I provide the star rating I chose for the purpose of avoiding controversy. It is not because I regard the game as remotely mediocre; Dear Esther is, as I see it, a masterpiece. But it is so bizarre and divisive that a 5 star review would give fans of a certain type of game the wrong idea.

In this game, you do not bear arms. You do not race, you do not fight and you do not compete. You can die technically but there is no penalty. Instead, you walk. You awaken on what appears to be a Hebridean island gazing out to sea with a melancholy Englishman’s voice talking to you, twisting and changing. You spend the game exploring the island all the while listening to the voice and slowly piecing together his story; that is it. There is no action, no puzzles apart from the plot and no adventure, in a conventional gamer’s critical-hit and record-time completion sense.

But what a story Dear Esther has! The island itself (if it is an island; this is left, along with so many other things, ambiguous) is a highly complicated, layered environment. You walk among it, whilst everywhere there is something intriguing to explore, and uncover more hints. You are first greeted by a deserted lighthouse. Scattered across the floor are papers almost indecipherable but for a few words, which can be distinguished. Debris covers the floor, and something flickers in the corner of your eye. Is it the wind? A bird? You turn, head out of the door and gaze up at a blinking red light glowering down from atop an aerial on high. That the visuals do a good job of pointing you in the right direction is a mere bonus. Motif after well acted motif of speech rolls out, randomly generated each time the game is played through, and slowly warping into what? Madness? Enlightenment? Inner peace? It’s easy to develop your own theory, and impossible to know for sure. Dear Esther is a game that lends itself well to replays to explore more of ruined buildings, hear different snatches of speech, or just gaze into the wind and sunset and think; all of this contributes to a feeling of intense sadness. Jessica Curry’s elegant soundtrack accompanies the game, shifting perfectly between a sweet sadness and insanity. And as you go o,  there’s a gnawing paranoia that the island, with its Godforsaken aerial, may not be so deserted after all.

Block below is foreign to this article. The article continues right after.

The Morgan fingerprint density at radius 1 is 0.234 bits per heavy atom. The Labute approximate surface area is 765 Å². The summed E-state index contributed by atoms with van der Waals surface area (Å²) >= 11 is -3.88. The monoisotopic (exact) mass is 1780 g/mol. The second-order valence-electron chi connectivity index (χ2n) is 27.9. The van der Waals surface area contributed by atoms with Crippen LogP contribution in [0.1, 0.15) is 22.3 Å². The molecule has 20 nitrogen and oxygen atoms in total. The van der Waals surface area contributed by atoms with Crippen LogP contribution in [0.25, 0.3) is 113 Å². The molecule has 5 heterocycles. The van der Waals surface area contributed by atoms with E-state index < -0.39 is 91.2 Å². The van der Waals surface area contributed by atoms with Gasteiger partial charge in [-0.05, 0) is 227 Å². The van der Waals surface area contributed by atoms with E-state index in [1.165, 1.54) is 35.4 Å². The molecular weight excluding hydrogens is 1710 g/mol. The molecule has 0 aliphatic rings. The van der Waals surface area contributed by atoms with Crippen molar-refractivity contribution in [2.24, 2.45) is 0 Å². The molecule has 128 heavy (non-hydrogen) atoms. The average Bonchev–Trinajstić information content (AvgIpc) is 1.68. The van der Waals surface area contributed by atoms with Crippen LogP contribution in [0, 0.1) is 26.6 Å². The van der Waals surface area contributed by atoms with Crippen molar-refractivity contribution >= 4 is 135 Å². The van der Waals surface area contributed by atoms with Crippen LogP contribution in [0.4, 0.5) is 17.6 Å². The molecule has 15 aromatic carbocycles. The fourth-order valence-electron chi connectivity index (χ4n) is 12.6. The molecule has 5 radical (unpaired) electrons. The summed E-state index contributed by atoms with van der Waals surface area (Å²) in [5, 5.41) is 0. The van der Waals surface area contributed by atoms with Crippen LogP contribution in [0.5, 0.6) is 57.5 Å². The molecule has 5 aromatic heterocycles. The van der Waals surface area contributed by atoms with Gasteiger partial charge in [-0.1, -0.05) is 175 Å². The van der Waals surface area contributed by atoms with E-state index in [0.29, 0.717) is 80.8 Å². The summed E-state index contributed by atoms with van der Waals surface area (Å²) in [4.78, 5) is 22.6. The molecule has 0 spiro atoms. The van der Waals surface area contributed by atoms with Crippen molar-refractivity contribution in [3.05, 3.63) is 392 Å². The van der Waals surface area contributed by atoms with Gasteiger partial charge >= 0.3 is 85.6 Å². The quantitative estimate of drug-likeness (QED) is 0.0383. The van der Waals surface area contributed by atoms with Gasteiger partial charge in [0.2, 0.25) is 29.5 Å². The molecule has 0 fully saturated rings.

Dear Esther was originally released as a game mod in 2008 and this occasionally shows. The graphics are sometimes utterly beautiful (the luminescent caves, in particular, stands out in its eerie beauty) but at other times clunk oddly as bushes turn to see you pass. Whilst sinister, this may not have been intentional. Without jump controls and with a few invisible walls, the environment can also seem restrictive at times. At its price tag of £6.99, it’s understandable. Finally a gamer used to action-packed thrills may not appreciate Dear Esther’s slow stroll.

Nevertheless, as a thinking gamer’s ‘experience’ (not, I think, a game as such), Dear Esther cannot be matched.

William Dawson

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